Reader's View: Ada County commissioners give their side of the Eagle park story

October 24, 2013 

This past month, the city of Eagle, along with a private partner, came before the Board of County Commissioners for the first time with a formal presentation to develop a winter terrain park at the intersection of Old Horseshoe Bend and Floating Feather roads.

This park is located on property owned by Ada County but leased to the city of Eagle, which has the responsibility to maintain the park.

We’d like to discuss Ada County’s concerns regarding the terrain park proposed by the city of Eagle and local business partner Ryan Neptune, and provide some background on the terms of the existing agreement.

The agreement with the city of Eagle does not allow for a commercial business and this property was never intended to be used for a commercial business.

Since the lease agreement does not cover commercial use, the agreement would have to be renegotiated were the project to move forward.

The lease agreement with the city of Eagle is a completely different type of contract than others that the county has entered into, including the contract with Epley’s to run a raft and tube rental service at Barber Park, and the lease with Treasure Valley Racing to operate Les Boise Park for pari-mutuel horse racing, which were written for seasonal, for-profit ventures, addressing liability and a return on investment of the land’s use to the citizens who own it.

Under lease terms, development was to occur only with prior approval from the county, and maintenance of the property was understood by everyone to be the responsibility of Eagle. That is partly why the county agreed to lease the land for just $1 a year. Nevertheless, as the land owner, Ada County has invested more than $400,000 into the property for projects and maintenance costs, about 20 percent of what has been spent by the city and county combined since the lease began.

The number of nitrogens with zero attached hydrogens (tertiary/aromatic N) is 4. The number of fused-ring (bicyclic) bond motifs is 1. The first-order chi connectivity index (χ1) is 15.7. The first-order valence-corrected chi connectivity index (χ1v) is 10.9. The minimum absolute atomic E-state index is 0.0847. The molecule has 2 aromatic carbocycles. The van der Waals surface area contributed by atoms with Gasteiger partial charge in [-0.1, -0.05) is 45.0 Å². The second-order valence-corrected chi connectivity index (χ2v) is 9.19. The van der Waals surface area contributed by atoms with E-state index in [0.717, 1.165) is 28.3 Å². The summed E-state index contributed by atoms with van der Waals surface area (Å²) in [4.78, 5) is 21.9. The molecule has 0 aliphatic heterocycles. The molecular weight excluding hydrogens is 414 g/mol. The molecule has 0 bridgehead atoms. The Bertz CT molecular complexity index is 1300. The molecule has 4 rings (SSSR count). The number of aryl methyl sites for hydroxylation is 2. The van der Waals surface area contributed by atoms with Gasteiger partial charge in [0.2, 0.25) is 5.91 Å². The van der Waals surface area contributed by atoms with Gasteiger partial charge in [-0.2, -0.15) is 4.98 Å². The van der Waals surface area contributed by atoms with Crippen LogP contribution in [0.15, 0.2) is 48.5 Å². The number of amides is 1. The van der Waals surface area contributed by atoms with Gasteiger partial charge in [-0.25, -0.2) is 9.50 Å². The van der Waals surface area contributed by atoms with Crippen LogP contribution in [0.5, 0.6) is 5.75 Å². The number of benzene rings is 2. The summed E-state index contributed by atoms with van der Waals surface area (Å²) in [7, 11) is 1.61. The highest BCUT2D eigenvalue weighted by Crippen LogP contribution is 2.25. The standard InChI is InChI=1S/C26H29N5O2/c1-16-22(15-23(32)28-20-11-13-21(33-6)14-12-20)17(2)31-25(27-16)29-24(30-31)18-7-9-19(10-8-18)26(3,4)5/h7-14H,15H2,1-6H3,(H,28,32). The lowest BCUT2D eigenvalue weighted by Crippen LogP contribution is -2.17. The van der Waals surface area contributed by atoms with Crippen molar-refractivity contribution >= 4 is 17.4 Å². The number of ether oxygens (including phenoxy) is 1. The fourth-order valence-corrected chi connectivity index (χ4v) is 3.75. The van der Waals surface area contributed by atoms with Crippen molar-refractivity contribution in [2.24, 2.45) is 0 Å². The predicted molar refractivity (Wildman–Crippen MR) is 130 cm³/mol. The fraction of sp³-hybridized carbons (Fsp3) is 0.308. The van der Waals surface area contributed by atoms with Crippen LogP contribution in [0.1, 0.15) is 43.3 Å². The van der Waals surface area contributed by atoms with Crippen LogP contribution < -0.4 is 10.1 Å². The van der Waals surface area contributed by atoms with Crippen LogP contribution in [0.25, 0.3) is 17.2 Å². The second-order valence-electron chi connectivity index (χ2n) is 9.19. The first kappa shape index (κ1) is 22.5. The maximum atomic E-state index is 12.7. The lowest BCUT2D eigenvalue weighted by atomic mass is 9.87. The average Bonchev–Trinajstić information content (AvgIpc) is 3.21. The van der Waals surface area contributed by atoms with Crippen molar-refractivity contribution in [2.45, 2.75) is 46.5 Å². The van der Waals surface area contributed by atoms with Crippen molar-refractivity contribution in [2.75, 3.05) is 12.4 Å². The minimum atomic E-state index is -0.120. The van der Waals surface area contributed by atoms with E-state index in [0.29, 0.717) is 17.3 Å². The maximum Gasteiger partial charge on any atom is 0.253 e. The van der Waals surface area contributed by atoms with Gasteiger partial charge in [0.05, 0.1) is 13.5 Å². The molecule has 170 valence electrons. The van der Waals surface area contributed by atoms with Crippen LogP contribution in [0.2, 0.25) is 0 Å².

As public officials, we have a fiduciary obligation to ensure responsible use of our public lands. Beyond that we have a responsibility to ensure the general health, safety and welfare of the public. The city has provided the county preliminary reports and concept plans that are insufficient to fully evaluate a commercial venture of this magnitude. Furthermore, the public deserves an opportunity to vet concerns, which we believe has not been achieved.

With all of the issues at hand, Ada County must protect our taxpayers from liability for a commercial business venture proposed by another government entity that we don’t feel has been fully evaluated.

Despite the tough position we’ve been placed in, given Eagle’s firm desire to build a terrain park at this particular location, the county has initiated discussions about the possibility of selling all, or a portion of, this land to the city, in an attempt to reach a satisfactory resolution for both sides. This property is publicly owned, and it is not appropriate to move forward on such a project without taking all potential issues, public concerns and liabilities into consideration. We’re working to complete our due diligence in that regard, and have been thanked by countless citizens for taking that responsibility seriously. We hope those involved in the proposal of this project will understand and respect that, and do their own due diligence as well.

We have all lived here most of our lives. We all have children who have enjoyed the many recreational opportunities available in this great area, and a couple of us have grandchildren who will soon be doing the same. So we’re not against youth, not against recreation, and certainly not against seeing Eagle reach its full potential, including economically. We want a community that we can all be proud of for generations to come and to achieve that we need to do this the right way.

Board of Ada County Commissioners — Dave Case, chairman; Jim Tibbs, commissioner and Rick Yzaguirre, commissioner.

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